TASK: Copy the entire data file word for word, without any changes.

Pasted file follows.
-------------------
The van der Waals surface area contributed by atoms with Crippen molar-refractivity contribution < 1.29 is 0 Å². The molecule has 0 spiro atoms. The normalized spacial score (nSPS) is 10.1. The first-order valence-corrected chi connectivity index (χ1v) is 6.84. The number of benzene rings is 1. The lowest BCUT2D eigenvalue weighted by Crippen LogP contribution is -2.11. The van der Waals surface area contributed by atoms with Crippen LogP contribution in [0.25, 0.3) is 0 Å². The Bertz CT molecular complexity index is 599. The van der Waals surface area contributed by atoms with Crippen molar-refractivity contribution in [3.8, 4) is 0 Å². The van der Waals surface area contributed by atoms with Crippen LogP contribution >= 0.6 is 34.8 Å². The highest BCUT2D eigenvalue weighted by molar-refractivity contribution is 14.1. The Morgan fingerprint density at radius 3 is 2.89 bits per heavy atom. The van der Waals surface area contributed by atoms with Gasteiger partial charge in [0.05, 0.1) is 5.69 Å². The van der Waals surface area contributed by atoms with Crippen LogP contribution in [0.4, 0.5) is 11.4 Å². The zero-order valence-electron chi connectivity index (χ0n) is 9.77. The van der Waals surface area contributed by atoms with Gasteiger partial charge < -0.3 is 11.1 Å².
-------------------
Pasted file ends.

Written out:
The van der Waals surface area contributed by atoms with Crippen molar-refractivity contribution < 1.29 is 0 Å². The molecule has 0 spiro atoms. The normalized spacial score (nSPS) is 10.1. The first-order valence-corrected chi connectivity index (χ1v) is 6.84. The number of benzene rings is 1. The lowest BCUT2D eigenvalue weighted by Crippen LogP contribution is -2.11. The van der Waals surface area contributed by atoms with Crippen LogP contribution in [0.25, 0.3) is 0 Å². The Bertz CT molecular complexity index is 599. The van der Waals surface area contributed by atoms with Crippen molar-refractivity contribution in [3.8, 4) is 0 Å². The van der Waals surface area contributed by atoms with Crippen LogP contribution >= 0.6 is 34.8 Å². The highest BCUT2D eigenvalue weighted by molar-refractivity contribution is 14.1. The Morgan fingerprint density at radius 3 is 2.89 bits per heavy atom. The van der Waals surface area contributed by atoms with Gasteiger partial charge in [0.05, 0.1) is 5.69 Å². The van der Waals surface area contributed by atoms with Crippen LogP contribution in [0.4, 0.5) is 11.4 Å². The zero-order valence-electron chi connectivity index (χ0n) is 9.77. The van der Waals surface area contributed by atoms with Gasteiger partial charge < -0.3 is 11.1 Å².